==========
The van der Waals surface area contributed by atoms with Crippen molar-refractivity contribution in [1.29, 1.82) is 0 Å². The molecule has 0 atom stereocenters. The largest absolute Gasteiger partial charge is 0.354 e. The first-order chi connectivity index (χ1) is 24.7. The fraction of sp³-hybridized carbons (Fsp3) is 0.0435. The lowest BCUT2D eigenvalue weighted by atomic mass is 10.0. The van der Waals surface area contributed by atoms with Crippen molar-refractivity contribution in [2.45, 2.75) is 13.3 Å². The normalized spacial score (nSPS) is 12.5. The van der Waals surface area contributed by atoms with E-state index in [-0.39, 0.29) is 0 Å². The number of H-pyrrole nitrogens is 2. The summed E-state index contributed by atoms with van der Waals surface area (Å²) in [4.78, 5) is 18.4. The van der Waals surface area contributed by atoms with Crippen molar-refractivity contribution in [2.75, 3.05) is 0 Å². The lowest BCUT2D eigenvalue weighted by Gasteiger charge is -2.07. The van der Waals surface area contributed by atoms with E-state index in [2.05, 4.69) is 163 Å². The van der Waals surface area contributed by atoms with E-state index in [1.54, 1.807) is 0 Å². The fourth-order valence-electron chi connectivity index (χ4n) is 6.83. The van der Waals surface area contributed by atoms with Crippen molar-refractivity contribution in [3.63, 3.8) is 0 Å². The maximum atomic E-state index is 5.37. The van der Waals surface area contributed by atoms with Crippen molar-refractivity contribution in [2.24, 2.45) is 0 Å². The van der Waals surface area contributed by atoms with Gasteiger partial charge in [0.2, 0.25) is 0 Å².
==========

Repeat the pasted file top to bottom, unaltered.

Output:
The van der Waals surface area contributed by atoms with Crippen molar-refractivity contribution in [1.29, 1.82) is 0 Å². The molecule has 0 atom stereocenters. The largest absolute Gasteiger partial charge is 0.354 e. The first-order chi connectivity index (χ1) is 24.7. The fraction of sp³-hybridized carbons (Fsp3) is 0.0435. The lowest BCUT2D eigenvalue weighted by atomic mass is 10.0. The van der Waals surface area contributed by atoms with Crippen molar-refractivity contribution in [2.45, 2.75) is 13.3 Å². The normalized spacial score (nSPS) is 12.5. The van der Waals surface area contributed by atoms with E-state index in [-0.39, 0.29) is 0 Å². The number of H-pyrrole nitrogens is 2. The summed E-state index contributed by atoms with van der Waals surface area (Å²) in [4.78, 5) is 18.4. The van der Waals surface area contributed by atoms with Crippen molar-refractivity contribution in [2.75, 3.05) is 0 Å². The lowest BCUT2D eigenvalue weighted by Gasteiger charge is -2.07. The van der Waals surface area contributed by atoms with E-state index in [2.05, 4.69) is 163 Å². The van der Waals surface area contributed by atoms with E-state index in [1.54, 1.807) is 0 Å². The fourth-order valence-electron chi connectivity index (χ4n) is 6.83. The van der Waals surface area contributed by atoms with Crippen molar-refractivity contribution in [3.63, 3.8) is 0 Å². The maximum atomic E-state index is 5.37. The van der Waals surface area contributed by atoms with Crippen molar-refractivity contribution in [2.24, 2.45) is 0 Å². The van der Waals surface area contributed by atoms with Gasteiger partial charge in [0.2, 0.25) is 0 Å².